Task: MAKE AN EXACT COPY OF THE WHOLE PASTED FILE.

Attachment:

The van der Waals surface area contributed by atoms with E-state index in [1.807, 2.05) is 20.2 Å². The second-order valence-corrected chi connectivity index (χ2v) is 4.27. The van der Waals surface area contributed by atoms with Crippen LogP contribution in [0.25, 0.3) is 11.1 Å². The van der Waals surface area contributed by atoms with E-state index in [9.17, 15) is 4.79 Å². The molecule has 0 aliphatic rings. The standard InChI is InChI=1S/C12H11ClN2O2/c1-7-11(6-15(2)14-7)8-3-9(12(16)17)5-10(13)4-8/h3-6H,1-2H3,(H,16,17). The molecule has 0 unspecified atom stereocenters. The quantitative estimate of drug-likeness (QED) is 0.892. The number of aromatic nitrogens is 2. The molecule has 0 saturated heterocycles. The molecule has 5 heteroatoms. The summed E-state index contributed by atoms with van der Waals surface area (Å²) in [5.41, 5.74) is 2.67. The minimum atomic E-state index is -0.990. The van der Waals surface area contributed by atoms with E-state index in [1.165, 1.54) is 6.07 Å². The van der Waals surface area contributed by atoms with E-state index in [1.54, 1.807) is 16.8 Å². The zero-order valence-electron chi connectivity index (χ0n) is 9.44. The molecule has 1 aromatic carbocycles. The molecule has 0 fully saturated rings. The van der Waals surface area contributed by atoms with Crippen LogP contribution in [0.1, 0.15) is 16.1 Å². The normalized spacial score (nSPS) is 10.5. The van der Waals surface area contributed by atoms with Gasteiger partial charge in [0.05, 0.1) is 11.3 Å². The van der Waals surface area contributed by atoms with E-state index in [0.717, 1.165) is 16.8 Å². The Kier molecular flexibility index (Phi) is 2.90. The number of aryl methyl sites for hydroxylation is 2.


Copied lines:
The van der Waals surface area contributed by atoms with E-state index in [1.807, 2.05) is 20.2 Å². The second-order valence-corrected chi connectivity index (χ2v) is 4.27. The van der Waals surface area contributed by atoms with Crippen LogP contribution in [0.25, 0.3) is 11.1 Å². The van der Waals surface area contributed by atoms with E-state index in [9.17, 15) is 4.79 Å². The molecule has 0 aliphatic rings. The standard InChI is InChI=1S/C12H11ClN2O2/c1-7-11(6-15(2)14-7)8-3-9(12(16)17)5-10(13)4-8/h3-6H,1-2H3,(H,16,17). The molecule has 0 unspecified atom stereocenters. The quantitative estimate of drug-likeness (QED) is 0.892. The number of aromatic nitrogens is 2. The molecule has 0 saturated heterocycles. The molecule has 5 heteroatoms. The summed E-state index contributed by atoms with van der Waals surface area (Å²) in [5.41, 5.74) is 2.67. The minimum atomic E-state index is -0.990. The van der Waals surface area contributed by atoms with E-state index in [1.165, 1.54) is 6.07 Å². The van der Waals surface area contributed by atoms with E-state index in [1.54, 1.807) is 16.8 Å². The zero-order valence-electron chi connectivity index (χ0n) is 9.44. The molecule has 1 aromatic carbocycles. The molecule has 0 fully saturated rings. The van der Waals surface area contributed by atoms with Crippen LogP contribution in [0.1, 0.15) is 16.1 Å². The normalized spacial score (nSPS) is 10.5. The van der Waals surface area contributed by atoms with Gasteiger partial charge in [0.05, 0.1) is 11.3 Å². The van der Waals surface area contributed by atoms with E-state index in [0.717, 1.165) is 16.8 Å². The Kier molecular flexibility index (Phi) is 2.90. The number of aryl methyl sites for hydroxylation is 2.